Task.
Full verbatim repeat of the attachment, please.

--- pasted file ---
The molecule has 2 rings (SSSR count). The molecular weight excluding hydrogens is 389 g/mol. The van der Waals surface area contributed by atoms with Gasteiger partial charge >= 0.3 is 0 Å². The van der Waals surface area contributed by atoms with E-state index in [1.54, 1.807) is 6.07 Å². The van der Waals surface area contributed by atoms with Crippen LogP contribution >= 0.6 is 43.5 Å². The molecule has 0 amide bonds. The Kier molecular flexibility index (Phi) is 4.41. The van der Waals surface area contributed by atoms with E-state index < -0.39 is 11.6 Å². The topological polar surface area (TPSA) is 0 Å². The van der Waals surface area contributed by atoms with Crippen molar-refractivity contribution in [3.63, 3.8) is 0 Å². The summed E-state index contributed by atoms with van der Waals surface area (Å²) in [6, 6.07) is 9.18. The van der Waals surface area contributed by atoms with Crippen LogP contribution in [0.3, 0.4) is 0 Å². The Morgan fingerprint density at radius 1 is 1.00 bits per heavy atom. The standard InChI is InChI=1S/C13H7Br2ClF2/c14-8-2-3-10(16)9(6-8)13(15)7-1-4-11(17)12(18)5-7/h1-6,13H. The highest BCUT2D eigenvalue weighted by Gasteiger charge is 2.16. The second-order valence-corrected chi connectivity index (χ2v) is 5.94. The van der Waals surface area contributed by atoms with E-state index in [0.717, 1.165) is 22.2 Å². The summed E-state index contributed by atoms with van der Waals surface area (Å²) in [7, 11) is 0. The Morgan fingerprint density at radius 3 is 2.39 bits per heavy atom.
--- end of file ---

The molecule has 2 rings (SSSR count). The molecular weight excluding hydrogens is 389 g/mol. The van der Waals surface area contributed by atoms with Gasteiger partial charge >= 0.3 is 0 Å². The van der Waals surface area contributed by atoms with E-state index in [1.54, 1.807) is 6.07 Å². The van der Waals surface area contributed by atoms with Crippen LogP contribution >= 0.6 is 43.5 Å². The molecule has 0 amide bonds. The Kier molecular flexibility index (Phi) is 4.41. The van der Waals surface area contributed by atoms with E-state index < -0.39 is 11.6 Å². The topological polar surface area (TPSA) is 0 Å². The van der Waals surface area contributed by atoms with Crippen molar-refractivity contribution in [3.63, 3.8) is 0 Å². The summed E-state index contributed by atoms with van der Waals surface area (Å²) in [6, 6.07) is 9.18. The van der Waals surface area contributed by atoms with Crippen LogP contribution in [0.3, 0.4) is 0 Å². The Morgan fingerprint density at radius 1 is 1.00 bits per heavy atom. The standard InChI is InChI=1S/C13H7Br2ClF2/c14-8-2-3-10(16)9(6-8)13(15)7-1-4-11(17)12(18)5-7/h1-6,13H. The highest BCUT2D eigenvalue weighted by Gasteiger charge is 2.16. The second-order valence-corrected chi connectivity index (χ2v) is 5.94. The van der Waals surface area contributed by atoms with E-state index in [0.717, 1.165) is 22.2 Å². The summed E-state index contributed by atoms with van der Waals surface area (Å²) in [7, 11) is 0. The Morgan fingerprint density at radius 3 is 2.39 bits per heavy atom.